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Wednesday, May 11, 2011

The JavaScript Curse

There are 2 fundamentally opposing approaches to programming language design: large and small. Large languages have lots of features, most of which will include some sort of syntax. As the language gets larger, so too does the syntax. This means that there can be a lot of memorization involved for the programmer. In extreme cases (C++) no one really uses the entire language. Instead everyone uses their own subset that they’re comfortable with. One nice thing about large languages is that they have codified a way of performing certain tasks. For example: there is a single way to define a class. There are only a handful of ways to loop over a list or branch.

Small languages by contrast are very spartan in terms of their syntax, but this by no means affects what the language is capable of. Small language designers tend to pull in very few, but few powerful features that can be combined in numerous ways. Since the language is so small everyone tends to use all of it. However, there is such a thing as too much power. While larger languages have a chosen and blessed way of performing certain fundamental tasks small languages do not. Instead each developer comes up with their own way of doing things. This is the crux of the Lisp Curse.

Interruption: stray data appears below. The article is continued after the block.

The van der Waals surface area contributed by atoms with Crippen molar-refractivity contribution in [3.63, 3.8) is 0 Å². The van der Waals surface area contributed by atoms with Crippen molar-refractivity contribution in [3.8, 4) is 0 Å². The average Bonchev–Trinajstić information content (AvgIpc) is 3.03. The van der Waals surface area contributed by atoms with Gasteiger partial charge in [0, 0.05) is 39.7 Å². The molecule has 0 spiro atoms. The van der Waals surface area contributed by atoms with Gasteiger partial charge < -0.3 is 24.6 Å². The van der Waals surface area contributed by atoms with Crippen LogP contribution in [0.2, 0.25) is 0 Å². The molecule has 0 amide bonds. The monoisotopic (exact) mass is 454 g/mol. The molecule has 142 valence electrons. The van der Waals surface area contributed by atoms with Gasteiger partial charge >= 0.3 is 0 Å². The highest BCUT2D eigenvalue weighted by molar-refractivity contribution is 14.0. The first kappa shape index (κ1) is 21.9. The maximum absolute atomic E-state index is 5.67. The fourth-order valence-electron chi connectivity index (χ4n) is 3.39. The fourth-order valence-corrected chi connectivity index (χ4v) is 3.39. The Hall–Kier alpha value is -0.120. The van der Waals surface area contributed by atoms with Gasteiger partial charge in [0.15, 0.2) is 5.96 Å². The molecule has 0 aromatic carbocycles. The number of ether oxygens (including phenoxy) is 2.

Lisp is so powerful that problems which are technical issues in other programming languages are social issues in Lisp.

I posit that this same curse affects JavaScript, however the penalty for this curse isn’t nearly as high in JavaScript as it is in Lisp. Before I explain why I think that, let me first try to convince you that JavaScript is also affected by the curse.

Classes vs Prototypes